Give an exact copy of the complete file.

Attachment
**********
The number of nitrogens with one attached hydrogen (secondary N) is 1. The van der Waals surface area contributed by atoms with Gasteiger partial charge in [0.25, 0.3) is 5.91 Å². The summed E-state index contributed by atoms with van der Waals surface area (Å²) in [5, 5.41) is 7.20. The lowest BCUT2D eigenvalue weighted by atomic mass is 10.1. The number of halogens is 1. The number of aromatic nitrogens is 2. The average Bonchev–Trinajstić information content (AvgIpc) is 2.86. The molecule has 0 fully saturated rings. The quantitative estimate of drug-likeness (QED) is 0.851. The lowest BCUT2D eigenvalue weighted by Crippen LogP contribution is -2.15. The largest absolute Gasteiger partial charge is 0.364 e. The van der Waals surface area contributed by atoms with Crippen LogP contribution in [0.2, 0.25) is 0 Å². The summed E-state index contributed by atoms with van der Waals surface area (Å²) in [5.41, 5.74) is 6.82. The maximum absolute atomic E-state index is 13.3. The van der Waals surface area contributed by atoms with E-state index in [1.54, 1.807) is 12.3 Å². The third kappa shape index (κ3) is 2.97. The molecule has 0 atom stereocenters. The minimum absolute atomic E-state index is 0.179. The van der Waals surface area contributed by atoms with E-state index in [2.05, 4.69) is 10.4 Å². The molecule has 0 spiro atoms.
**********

The number of nitrogens with one attached hydrogen (secondary N) is 1. The van der Waals surface area contributed by atoms with Gasteiger partial charge in [0.25, 0.3) is 5.91 Å². The summed E-state index contributed by atoms with van der Waals surface area (Å²) in [5, 5.41) is 7.20. The lowest BCUT2D eigenvalue weighted by atomic mass is 10.1. The number of halogens is 1. The number of aromatic nitrogens is 2. The average Bonchev–Trinajstić information content (AvgIpc) is 2.86. The molecule has 0 fully saturated rings. The quantitative estimate of drug-likeness (QED) is 0.851. The lowest BCUT2D eigenvalue weighted by Crippen LogP contribution is -2.15. The largest absolute Gasteiger partial charge is 0.364 e. The van der Waals surface area contributed by atoms with Crippen LogP contribution in [0.2, 0.25) is 0 Å². The summed E-state index contributed by atoms with van der Waals surface area (Å²) in [5.41, 5.74) is 6.82. The maximum absolute atomic E-state index is 13.3. The van der Waals surface area contributed by atoms with E-state index in [1.54, 1.807) is 12.3 Å². The third kappa shape index (κ3) is 2.97. The molecule has 0 atom stereocenters. The minimum absolute atomic E-state index is 0.179. The van der Waals surface area contributed by atoms with E-state index in [2.05, 4.69) is 10.4 Å². The molecule has 0 spiro atoms.